For Sanae Yamada—one half of psychedelic rockers Moon Duo, along with Ripley Johnson—the most surreal aspect of relocating from the Bay Area to Portland a few years back was the difference in seasons. Portland’s were pronounced, but she had barely noticed the cyclical shifts in San Francisco. Over time, her memories of Northern California became more difficult to place in time, because there weren’t weather clues attached to them.
This realization, in part, inspired the group’s most ambitious project to date: a two-album exploration of the hidden energies in our universe. It’s kind of about weather, but it’s also about the unseen spiritual energies that guide our world. The album is divided into the dark (Occult Architecture Vol. 1, released this month) and light (Occult Architecture Vol. 2 comes out later this year).
“It wasn’t like we sat down and were like ‘let’s make a record about the seasons,’ but removing myself from the context of the seasons gave totally different qualities to my memories,” Yamada says. “It was more the binary aspects of things that we were talking about—the existence of opposites that contrast each other, at the same time define each other, and make up this whole.”
In a way, the concept of the record isn’t different than anything the group has done on its previous three LPs. Examining the occult, the spirituality of the natural world, and even the weather (the album Circles was partially inspired by the sunniness of Colorado, where they recorded it) has always been a part of how the duo makes music. What is different is the size and scope of the project—the two albums were made back-to-back to give them the feel of a single project. Going into it, they didn’t know if it would even work.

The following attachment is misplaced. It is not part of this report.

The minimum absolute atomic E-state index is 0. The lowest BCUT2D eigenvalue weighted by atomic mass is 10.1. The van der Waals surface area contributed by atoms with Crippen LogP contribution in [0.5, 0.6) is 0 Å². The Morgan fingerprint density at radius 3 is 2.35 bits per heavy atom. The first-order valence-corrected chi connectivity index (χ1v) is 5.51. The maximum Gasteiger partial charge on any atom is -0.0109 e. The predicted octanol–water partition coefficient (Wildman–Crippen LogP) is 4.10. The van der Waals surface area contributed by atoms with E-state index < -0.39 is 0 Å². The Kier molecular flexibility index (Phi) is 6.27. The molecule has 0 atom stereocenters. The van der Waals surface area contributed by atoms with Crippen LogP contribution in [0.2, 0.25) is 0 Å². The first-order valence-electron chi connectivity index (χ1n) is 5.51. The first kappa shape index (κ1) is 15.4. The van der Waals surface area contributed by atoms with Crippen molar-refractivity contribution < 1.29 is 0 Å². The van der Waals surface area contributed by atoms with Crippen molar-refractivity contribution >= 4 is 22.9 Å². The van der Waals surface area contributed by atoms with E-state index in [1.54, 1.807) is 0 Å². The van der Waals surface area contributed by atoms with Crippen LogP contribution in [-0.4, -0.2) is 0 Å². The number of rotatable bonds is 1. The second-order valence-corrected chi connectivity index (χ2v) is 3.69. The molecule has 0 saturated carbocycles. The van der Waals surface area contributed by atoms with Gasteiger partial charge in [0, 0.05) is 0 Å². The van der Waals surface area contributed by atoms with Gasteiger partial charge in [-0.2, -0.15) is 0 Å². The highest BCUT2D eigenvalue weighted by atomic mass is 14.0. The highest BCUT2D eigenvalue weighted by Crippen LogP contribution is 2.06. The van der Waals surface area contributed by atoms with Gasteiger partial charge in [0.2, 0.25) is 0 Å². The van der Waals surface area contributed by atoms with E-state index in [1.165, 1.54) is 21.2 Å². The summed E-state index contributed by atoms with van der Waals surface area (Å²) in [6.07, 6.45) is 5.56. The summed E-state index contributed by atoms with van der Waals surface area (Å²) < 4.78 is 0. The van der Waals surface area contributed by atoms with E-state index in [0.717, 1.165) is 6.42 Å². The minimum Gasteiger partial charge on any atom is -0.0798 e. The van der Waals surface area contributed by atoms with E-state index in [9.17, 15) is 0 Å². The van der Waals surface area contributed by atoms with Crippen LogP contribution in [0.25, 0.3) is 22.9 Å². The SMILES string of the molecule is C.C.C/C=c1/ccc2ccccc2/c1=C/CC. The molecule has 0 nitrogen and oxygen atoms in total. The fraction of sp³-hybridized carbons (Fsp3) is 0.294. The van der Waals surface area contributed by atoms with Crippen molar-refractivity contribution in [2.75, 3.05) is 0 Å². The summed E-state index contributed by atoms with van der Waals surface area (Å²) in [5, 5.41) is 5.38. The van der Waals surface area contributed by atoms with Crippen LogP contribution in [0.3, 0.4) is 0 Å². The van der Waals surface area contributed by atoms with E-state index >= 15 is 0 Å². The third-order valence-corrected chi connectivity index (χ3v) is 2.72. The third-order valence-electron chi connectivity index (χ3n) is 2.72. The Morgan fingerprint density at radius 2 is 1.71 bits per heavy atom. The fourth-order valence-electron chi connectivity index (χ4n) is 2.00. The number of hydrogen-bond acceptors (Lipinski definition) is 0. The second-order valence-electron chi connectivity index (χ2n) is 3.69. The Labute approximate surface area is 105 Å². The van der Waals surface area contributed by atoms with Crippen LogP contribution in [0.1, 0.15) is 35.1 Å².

“It’s a very daunting concept to take on. I don’t by any means think that we covered it. We just opened a few doors, I guess,” Yamada says. “I think that the investigation of the cycles and the patterns and structures that make up our reality, matter and consciousness and all of those have been an enduring fascination for both of us.”
The first record, which is supposed to represent darkness, doesn’t sound how one might imagine it would. It features fast-driving, precise playing; a heavy dose of New Wave synth offset by guitar parts. The vocals are different than any previous Moon Duo album—it sounds like singer/guitarist Johnson is in a trance. It’s squashed, almost expressionless.
Yamada explains to me that the intention wasn’t to make a dark album in the sense of something evil or drowning in sadness. The word that stuck out for them when they made the album was “claustrophobic.” Yamada achieved this texture by using exclusively synthesizers (i.e., no organs), and keying in sounds that had “a lot of growling sounds and gurgling sounds, little sharp stabbing textures.” She was thinking about a cave space, she says, like liquid bubbling up from the ground. The vocals were recorded normally, but were mixed in a way that gave them the compressed sound.
The upcoming second album has no such effects applied to the vocals. The most important thing was for it to sound expansive and summer-y. Yamada still only used synths, but this time she applied a different sound palette. “I tried to make more sugary sounds, like granular floating textures,” she says. “Like dust in the air.”
Sheer ambition of the project aside, the most remarkable thing about this pair of records may be the way it has expanded the group’s sound beyond the confines of the psych rock genre they are most often associated with.
“We definitely get labeled psychedelic, which I actually don’t mind so much, in that the term itself is a pretty expansive term. I think a lot of things could fit under the heading,” says Yamada. “But I think in its current iteration, there’s definitely a fairly identifiable sound that goes along with it that we don’t necessarily fit that well.”
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